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forest, gladdening each green leaf, transmuting the yellow fallen ones to gold, and gleaming adown the gray trunks of the solemn trees. The objects that had made a shadow hitherto embodied the brightness now. The course of the little brook might be traced by its merry gleam afar into the wood's heart of mystery, which had become a mystery of joy.
Such was the sympathy of Nature—that wild, heathen Nature of the forest, never subjugated by human law, nor illumined by higher truth-with the bliss of these two spirits! Love, whether newly born, or aroused from a deathlike slumber, must always create a sunshine, filling the heart so full of radiance that it overflows upon the outward world. Had the forest still kept its gloom, it would have been bright in Hester's eyes, and bright in Arthur Dimmesdale's!
Hester looked at him with the thrill of another joy.
“Thou must know Pearl!” said she. “Our little Pearl! Thou hast seen her-yes, I know it!—but thou wilt see her now with other eyes. She is a strange child! I hardly comprehend her! But thou wilt love her dearly, as I do, and wilt advise me how to deal with her.”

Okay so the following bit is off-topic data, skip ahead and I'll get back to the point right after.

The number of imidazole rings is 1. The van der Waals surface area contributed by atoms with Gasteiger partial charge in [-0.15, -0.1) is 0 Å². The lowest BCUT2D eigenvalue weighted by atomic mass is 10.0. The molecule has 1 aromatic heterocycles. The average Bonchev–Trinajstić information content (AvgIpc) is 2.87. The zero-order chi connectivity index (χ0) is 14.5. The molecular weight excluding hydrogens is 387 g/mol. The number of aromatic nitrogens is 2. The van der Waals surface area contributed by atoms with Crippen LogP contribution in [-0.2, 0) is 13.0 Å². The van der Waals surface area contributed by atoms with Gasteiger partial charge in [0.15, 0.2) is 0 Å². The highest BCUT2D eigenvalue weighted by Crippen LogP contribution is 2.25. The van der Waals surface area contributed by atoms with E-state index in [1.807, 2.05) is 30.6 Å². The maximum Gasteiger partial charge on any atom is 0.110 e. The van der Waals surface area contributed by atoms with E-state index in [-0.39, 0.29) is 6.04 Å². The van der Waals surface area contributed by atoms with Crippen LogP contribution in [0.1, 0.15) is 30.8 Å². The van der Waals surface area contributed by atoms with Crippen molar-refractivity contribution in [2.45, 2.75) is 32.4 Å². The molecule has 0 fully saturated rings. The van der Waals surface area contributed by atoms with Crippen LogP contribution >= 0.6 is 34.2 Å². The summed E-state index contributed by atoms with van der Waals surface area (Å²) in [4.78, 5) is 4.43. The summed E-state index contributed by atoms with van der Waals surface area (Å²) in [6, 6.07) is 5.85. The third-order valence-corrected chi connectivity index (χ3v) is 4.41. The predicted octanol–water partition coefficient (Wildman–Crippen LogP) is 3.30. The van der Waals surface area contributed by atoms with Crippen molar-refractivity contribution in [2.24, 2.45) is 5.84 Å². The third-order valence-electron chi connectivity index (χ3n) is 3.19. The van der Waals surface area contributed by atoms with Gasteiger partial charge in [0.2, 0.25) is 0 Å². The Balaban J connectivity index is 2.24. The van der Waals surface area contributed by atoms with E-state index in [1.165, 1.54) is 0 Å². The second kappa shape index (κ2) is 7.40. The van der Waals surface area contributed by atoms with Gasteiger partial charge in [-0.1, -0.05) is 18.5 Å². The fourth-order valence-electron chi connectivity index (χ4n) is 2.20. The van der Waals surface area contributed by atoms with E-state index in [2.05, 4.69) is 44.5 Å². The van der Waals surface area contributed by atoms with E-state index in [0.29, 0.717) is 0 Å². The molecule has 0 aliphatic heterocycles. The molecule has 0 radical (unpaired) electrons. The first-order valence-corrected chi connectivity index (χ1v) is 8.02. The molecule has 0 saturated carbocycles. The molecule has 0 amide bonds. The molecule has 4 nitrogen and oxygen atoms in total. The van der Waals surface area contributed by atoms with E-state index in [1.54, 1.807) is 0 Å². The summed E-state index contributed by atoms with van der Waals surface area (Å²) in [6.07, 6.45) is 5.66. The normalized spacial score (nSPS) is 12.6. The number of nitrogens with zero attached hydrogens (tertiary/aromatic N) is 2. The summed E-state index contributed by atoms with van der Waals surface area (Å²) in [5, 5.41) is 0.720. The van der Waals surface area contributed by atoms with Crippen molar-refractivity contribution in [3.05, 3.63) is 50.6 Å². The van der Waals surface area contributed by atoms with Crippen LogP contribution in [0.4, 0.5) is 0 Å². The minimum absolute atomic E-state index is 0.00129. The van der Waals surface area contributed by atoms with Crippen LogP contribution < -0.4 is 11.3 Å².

"Dost thou think the child will be glad to know me?" asked the minister, somewhat uneasily. “I have long shrunk from children, because they often show a distrust -a backwardness to be familiar with me. I have even been afraid of little Pearl!”
“Ah, that was sad!” answered the mother. “But she will love thee dearly, and thou her. She is not far off. I will call her! Pearl! Pearl!”
“I see the child,” observed the minister. “Yonder she is, standing in a streak of sunshine, a good way off, on the other side of the brook. So thou thinkest the child will love me?”
Hester smiled, and again called to Pearl, who was visible at some distance, as the minister had described her, like a bright-apparelled vision in a sunbeam, which fell down upon her through an arch of boughs. The ray quivered to and fro, making her figure dim or distinctnow like a real child, now like a child's spirit--as the splendor went and came again. She heard her mother's voice, and approached slowly through the forest.